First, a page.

Virtual DOM/domDiff

We often say that virtual DOM is the DOM node simulated by JS objects, and domDiff is the DOM change caused by an operation calculated by a specific algorithm. Virtual DOM is used in Both React and Vue. I will not say much about Vue only at the level of usage. I know more about virtual DOM in React, so I will talk about virtual DOM in React. The code involved in virtual DOM in React is mainly divided into the following three parts, the core of which is the domDiff algorithm in the second step:

  • Render JSX(or createElement API) into the virtual DOM
  • Recalculate the virtual DOM after state or property changes and generate a patch object (domDiff)
  • This patch object updates the DOM node in the view

The virtual DOM is not necessarily faster

Any frontiersman knows that DOM manipulation is a performance killer because it can cause pages to backflow or redraw. It is much more cost-effective to reduce DOM operations by a little more up-front computation. However, the phrase “using the virtual DOM is faster” does not necessarily apply to all scenarios. For example: a page has a button, click on the number plus one, it is definitely faster to directly manipulate the DOM. Using the virtual DOM is nothing more than an increase in computation and code. Even in complex cases, browsers are optimized for our DOM manipulation, and most browsers batch it based on how long and how many times we do it, so direct DOM manipulation isn’t necessarily slow. So why do current frameworks use the virtual DOM? This is because using the virtual DOM can increase the performance lower limit of your code and greatly optimize the performance cost of manipulating the DOM in large quantities. These frameworks also ensure that performance is acceptable even in the few scenarios where the VIRTUAL DOM is not great. Also, we like the fact that React, Vue, and others use the VIRTUAL DOM framework not just because they’re fast, but for many more important reasons. For example, React is friendly to functional programming, vUE has excellent development experience, etc. At present, there are a lot of people comparing these two frameworks and arguing with each other in the community. I think it is more meaningful to explore the principles of the two frameworks when you know both of them.

How to implement domDiff

Implementing domDiff is divided into four steps:

  1. Use JS to simulate real DOM nodes
  2. Convert the virtual DOM into the real DOM and insert it into the page
  3. When a change occurs, the difference between the two trees is compared and the difference object is generated
  4. Update the real DOM based on the difference objects

Let me draw you a picture:

To explain this picture: first of all, look at the first red block. It refers to the mapping of the real DOM to the virtual DOM. In fact, there is no process in React, we directly write the virtual DOM(JSX), but this virtual DOM represents the real DOM. When the virtual DOM changes, as in the figure above, its third P and son2 in the second P are removed. At this time, we will calculate a difference object patches according to the changes before and after. The key value of this differential object is the index of the traversal of the old DOM node, which is used to find that node. The attribute value is the change of the record, in this case remove, which means delete. Finally, the old DOM node is modified according to the index of each item in patches to the corresponding position.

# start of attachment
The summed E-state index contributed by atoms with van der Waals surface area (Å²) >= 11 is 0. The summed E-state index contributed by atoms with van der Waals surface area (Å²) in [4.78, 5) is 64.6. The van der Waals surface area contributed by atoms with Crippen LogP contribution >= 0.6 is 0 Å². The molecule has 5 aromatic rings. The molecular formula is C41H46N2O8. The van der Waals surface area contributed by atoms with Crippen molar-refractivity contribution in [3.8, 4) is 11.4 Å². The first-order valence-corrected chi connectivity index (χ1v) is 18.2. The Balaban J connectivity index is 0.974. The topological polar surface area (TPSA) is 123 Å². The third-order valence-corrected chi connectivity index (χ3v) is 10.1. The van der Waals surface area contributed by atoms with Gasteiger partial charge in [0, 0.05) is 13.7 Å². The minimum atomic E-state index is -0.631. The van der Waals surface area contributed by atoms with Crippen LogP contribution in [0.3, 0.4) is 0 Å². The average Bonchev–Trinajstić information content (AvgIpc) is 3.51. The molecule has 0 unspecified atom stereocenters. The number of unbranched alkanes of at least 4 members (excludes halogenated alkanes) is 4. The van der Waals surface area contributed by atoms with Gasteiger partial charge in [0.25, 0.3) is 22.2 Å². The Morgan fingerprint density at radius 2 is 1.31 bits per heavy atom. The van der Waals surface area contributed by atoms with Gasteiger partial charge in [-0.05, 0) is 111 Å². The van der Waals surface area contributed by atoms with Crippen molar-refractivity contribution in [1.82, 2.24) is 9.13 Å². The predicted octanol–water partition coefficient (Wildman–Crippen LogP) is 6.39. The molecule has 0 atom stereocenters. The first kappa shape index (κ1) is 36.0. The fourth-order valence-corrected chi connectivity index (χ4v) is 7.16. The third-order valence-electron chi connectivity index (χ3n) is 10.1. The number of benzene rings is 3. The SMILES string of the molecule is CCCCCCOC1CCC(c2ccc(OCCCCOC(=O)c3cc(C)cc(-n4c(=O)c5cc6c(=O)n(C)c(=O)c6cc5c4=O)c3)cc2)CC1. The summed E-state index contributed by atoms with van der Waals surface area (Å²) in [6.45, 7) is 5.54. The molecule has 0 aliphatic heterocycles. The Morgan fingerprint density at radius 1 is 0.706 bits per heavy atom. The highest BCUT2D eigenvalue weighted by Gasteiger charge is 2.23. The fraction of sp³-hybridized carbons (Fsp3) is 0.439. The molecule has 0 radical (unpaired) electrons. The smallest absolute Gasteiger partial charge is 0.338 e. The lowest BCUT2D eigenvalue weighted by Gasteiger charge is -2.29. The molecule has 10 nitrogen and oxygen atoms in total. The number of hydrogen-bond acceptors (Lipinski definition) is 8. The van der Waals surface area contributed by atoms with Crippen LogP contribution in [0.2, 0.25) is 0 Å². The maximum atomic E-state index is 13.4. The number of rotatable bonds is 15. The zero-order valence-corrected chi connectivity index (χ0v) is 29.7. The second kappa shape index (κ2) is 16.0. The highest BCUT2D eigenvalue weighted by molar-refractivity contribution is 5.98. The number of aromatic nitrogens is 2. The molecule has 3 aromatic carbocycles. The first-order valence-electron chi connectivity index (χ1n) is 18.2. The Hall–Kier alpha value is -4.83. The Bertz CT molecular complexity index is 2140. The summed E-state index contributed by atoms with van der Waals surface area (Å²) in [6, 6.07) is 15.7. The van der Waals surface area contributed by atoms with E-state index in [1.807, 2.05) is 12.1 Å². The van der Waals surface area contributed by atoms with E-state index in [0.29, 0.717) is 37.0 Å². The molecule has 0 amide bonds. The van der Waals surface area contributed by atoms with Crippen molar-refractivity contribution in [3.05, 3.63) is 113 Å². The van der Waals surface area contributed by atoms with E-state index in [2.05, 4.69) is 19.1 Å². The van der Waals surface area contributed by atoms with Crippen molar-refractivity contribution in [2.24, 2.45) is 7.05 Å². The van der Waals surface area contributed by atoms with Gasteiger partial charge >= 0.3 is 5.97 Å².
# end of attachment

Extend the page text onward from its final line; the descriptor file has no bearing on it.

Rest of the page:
How does the code do that?

Create a real DOM using the virtual DOM

The following code is the entry file, we simulate a virtual DOM called oldEle, we here is written dead. In React, JSX syntax is parsed by Babel to get an abstract syntax tree (AST), and then virtual DOM is generated. If you’re interested in Babel conversions, check out the other article getting Started with Babel — Implementing an ES6 Class Converter.

import { createElement } from './createElement'

let oldEle = createElement('div', { class: 'father' }, [
    createElement('h1', { style:'color:red'},'son1']),
    createElement('h2', { style:'color:blue'},'son2']),
    createElement('h3', { style:'color:red'},'son3'])
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The following file exports the createElement method. It’s a new Element class that calls its render method to convert the virtual DOM into the real DOM.

class Element {
    constructor(tagName, attrs, childs) {
        this.tagName = tagName
        this.attrs = attrs
        this.childs = childs
    render() {
        let element = document.createElement(this.tagName)
        let attrs = this.attrs
        letChilds = this.childs // Set propertiesfor (let attr in attrs) {
            setAttr(element, Attr, attrs[Attr])} // Create and insert child nodesfor (let i = 0; i < childs.length; i++) {
            let child = childs[i]
            console.log(111, child instanceof Element)
            let childElement = child instanceof Element ? child.render() : document.createTextNode(child)
        return element
function setAttr(ele, attr, value) {
    switch (attr) {
        case 'style':
   = value
        case 'value':
            let tageName = ele.tagName.toLowerCase()
            if (tagName == 'input' || tagName == 'textarea') {
                ele.value = value
            } else {
                ele.setAttribute(attr, value)
            ele.setAttribute(attr, value)
            break; }}function createElement(tagName, props, child) {
    return new Element(tagName, props, child)
module.exports = { createElement }
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Now the code is ready to run, and the result is shown below:

Let’s continue with the domDIff algorithm

//keyIndex records the traversal orderlet keyIndex = 0
function diff(oldEle, newEle) {
    let patches = {}
    keyIndex = 0
    walk(patches, 0, oldEle, newEle)